Kent organization looking to social media to gain younger members

Alison Adams

The Kent Environmental Council, KEC, will focus on increased communication with younger members of the community as their 2012 goal.

Thursday night’s program “Public Health and the Environment, Community Networking for a Cause” featured three speakers who emphasized social networking as necessary tool for the organization to embrace.

“The committee for our annual meeting got together and tried to pick community members that would be able to represent well the issues that we were wanting to represent,” said Lisa Regula-Meyer, the chair of KEC and soon-to-be defending PhD student in Kent State’s biology department. “Two of the major issues that KEC wanted to handle in the new year were communications and environmental health.”

KEC is a volunteer organization governed by a 16-member board with an annual budget of approximately $2500.

Members focus on advocacy for a livable, sustainable environment; education for dissemination of relevant information concerning environmental issues; engagement in developing public policies that are sustainable and environmentally sound; and networking with like-minded groups to create more effective regional planning and environmental action.

KEC has found it difficult to reach out to younger generations. The group is looking to social media such as Facebook in hopes of gaining younger members.

Kelly Ferry, the executive director of Haymaker Farmers’ Market, was one of the featured speakers. She said although she blogs, tweets and creates a weekly newsletter, she focuses on Facebook.

“I have a little bit too much fun with that,” said Ferry.

Ferry uses social media to build a bigger community. She often posts about state and national legislation that affects farmers’ markets.

“We’re talking about matters important to people who eat,” said Ferry.

One way the Haymaker Farmers’ Market has been able to involve more of the community is through the new wireless EBT system, donated by the KEC.

Wireless EBT systems make it possible for customers of farmers’ markets to pay with credit, debit and food stamp cards.

Ferry said she gets regular comments asking if they accept food stamps at the market.

This is one addition she hopes will bring in more people. Although Haymaker Farmers’ Market is out of room for vendors, Ferry said she needs more customers.

Amie Cajka, director of community relations at the Portage mental health and recovery board also stressed the importance of social media as a branding tool.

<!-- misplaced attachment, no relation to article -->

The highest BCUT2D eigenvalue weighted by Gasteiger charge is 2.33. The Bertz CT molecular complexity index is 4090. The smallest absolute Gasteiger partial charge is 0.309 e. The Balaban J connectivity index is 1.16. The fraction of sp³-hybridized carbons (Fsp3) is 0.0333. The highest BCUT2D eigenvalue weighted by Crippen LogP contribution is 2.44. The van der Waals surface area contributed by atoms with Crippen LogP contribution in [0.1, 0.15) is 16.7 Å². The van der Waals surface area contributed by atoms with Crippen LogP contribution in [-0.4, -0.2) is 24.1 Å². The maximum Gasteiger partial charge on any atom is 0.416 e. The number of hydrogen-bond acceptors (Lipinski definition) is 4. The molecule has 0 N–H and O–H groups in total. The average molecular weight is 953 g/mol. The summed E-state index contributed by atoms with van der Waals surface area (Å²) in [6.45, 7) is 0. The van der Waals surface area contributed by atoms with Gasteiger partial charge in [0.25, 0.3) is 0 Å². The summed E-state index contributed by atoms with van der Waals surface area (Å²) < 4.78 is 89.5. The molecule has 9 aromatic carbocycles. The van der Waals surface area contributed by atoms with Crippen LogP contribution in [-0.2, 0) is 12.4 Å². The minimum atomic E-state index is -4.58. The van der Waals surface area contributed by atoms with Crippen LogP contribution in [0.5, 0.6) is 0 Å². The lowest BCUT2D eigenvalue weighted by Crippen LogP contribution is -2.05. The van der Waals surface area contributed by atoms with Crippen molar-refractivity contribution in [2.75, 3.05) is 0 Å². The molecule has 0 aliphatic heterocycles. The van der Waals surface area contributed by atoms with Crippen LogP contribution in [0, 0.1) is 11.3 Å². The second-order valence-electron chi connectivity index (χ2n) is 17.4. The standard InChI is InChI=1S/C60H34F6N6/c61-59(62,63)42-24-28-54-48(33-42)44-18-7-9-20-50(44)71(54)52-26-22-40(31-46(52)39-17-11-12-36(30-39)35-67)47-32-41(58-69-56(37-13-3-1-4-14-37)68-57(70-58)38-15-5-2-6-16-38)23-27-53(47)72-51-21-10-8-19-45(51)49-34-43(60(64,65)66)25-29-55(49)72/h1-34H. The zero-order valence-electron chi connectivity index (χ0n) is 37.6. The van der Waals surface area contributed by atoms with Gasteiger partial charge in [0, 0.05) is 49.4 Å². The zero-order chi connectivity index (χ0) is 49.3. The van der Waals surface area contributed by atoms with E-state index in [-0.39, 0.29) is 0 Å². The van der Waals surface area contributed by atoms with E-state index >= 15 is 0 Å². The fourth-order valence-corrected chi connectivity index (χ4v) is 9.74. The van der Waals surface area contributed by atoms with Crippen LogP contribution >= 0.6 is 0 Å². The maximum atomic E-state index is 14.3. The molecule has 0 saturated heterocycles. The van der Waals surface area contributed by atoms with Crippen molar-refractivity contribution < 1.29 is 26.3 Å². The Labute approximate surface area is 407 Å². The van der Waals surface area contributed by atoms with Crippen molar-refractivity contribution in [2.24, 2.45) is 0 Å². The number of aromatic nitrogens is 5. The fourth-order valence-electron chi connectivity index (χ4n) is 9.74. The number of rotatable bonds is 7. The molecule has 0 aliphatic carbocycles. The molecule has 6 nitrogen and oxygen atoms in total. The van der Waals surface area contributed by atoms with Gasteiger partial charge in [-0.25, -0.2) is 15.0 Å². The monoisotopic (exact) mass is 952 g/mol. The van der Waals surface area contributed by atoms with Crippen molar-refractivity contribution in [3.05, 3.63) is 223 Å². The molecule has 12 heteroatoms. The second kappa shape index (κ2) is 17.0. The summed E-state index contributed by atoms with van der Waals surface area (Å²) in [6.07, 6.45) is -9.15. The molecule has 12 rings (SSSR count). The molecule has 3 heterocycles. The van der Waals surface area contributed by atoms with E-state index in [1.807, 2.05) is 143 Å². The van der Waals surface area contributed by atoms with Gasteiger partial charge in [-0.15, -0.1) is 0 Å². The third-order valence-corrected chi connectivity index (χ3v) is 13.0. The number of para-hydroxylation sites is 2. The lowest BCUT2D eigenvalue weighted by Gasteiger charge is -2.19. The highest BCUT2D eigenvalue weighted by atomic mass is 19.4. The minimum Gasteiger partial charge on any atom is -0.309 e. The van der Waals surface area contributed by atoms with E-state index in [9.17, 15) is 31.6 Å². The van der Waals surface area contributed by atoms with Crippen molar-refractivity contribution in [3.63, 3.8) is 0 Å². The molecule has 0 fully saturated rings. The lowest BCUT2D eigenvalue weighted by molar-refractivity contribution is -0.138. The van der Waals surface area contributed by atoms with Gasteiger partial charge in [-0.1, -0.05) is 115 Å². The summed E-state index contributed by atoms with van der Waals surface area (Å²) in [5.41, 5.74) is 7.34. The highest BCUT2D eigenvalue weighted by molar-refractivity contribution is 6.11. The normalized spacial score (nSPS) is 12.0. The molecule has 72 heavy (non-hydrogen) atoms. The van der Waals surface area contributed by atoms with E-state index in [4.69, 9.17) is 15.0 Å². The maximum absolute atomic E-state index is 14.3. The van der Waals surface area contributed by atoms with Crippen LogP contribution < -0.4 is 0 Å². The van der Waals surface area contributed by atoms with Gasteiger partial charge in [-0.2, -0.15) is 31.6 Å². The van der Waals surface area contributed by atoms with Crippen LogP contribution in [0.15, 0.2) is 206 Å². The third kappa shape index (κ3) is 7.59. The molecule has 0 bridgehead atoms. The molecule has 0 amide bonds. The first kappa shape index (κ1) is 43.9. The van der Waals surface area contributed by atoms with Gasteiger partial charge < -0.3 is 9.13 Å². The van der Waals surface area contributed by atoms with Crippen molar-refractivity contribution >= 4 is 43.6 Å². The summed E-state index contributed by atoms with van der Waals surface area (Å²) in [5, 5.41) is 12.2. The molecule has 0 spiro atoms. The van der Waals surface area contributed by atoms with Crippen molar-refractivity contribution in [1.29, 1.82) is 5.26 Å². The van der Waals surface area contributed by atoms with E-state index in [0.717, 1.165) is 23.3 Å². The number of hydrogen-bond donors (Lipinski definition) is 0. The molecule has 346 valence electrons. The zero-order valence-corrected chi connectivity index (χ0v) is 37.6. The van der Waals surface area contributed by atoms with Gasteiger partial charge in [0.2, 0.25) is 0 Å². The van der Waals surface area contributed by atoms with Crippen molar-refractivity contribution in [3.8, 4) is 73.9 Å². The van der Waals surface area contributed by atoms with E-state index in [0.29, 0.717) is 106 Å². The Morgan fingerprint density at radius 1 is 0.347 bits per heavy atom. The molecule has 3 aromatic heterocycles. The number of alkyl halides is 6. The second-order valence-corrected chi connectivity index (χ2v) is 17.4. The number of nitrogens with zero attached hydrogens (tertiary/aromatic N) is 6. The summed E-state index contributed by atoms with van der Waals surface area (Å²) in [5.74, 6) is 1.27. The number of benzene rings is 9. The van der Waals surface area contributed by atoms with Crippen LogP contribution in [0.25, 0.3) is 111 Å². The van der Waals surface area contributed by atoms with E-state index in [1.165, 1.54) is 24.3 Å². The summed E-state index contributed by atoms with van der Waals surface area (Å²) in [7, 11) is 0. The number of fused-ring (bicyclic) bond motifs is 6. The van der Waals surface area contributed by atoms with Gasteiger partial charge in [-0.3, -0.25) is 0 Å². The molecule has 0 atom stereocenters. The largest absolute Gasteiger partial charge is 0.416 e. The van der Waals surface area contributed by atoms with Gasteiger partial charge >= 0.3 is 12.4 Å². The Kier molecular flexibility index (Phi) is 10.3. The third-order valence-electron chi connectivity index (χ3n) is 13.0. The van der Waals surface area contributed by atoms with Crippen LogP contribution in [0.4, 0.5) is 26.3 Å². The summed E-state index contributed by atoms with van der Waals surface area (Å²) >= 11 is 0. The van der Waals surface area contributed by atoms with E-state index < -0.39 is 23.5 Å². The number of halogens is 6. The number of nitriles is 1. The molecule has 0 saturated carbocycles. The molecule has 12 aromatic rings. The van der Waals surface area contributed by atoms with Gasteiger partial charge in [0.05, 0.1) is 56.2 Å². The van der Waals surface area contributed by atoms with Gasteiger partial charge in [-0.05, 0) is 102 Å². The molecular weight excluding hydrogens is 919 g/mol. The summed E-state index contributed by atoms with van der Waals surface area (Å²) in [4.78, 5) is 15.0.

She said the components of becoming successful as either a business or organization is “integration of public information, public relations, advertising and marketing, networking and partnering.”

Once a business or organization makes their presence known, “the challenge is going beyond that initial recognition. It’s really about thinking outside the box,” said Cajka.

Communications is one area in which KEC needs to improve, because the organization is made up of older members.

“This organization has been around for over 40 years now, and a lot of our original members are still here,” said Regula-Meyer. “We are very happy to have their help, input and advice, but the generation gap does tend to make communication a little bit more difficult than with a newer group made up of younger members only.”

Maggie Stedman-Smith, assistant professor of environmental health at Kent State’s college of public health, focused on a topic that is a concern for the younger generation.

Stedman-Smith’s lecture stressed obesity as a growing problem in America.

“If you look at obesity, it can make a major impact of chronic disease,” said Stedman-Smith.

She believes education plays a major role in obesity.

“Education is the top tier for healthy communities,” Stedman-Smith said. “Education is related to income and occupation.”

Environment also plays a large part in people’s health. Communities that have a lower obesity rate promote “active transportation,” like walking.

However, the formula to building an area that motivates people to drive less is a complicated one.

“The zoning has to be right to allow mixed usage,” said Stedman-Smith.

According to Stedman-Smith, communities that feature mixed land use, higher street connectivity and higher residential density are home to healthier individuals overall.

Stedman-Smith said this relates to Kent State because of the new development downtown.

Regula-Meyer hoped there would have been a better turnout for the program, and said KEC always welcomes students.

KEC has collaborated on projects with Kent State in the past, including river cleanups and canoe trips at the Heritage Festival.

Regula-Meyer suggested the Kent State Sustainability Collective if students feel they wouldn’t be able to connect with KEC.

“That has a lot of the same focus areas and a lot of the same visions of helping to improve the environment,” Regula-Meyer said. “So any way you can help, helping our environment and the cause of sustainability is a great thing.”

Anyone interested in either becoming a member or learning more about KEC is invited to visit

Contact Alison Adams at [email protected].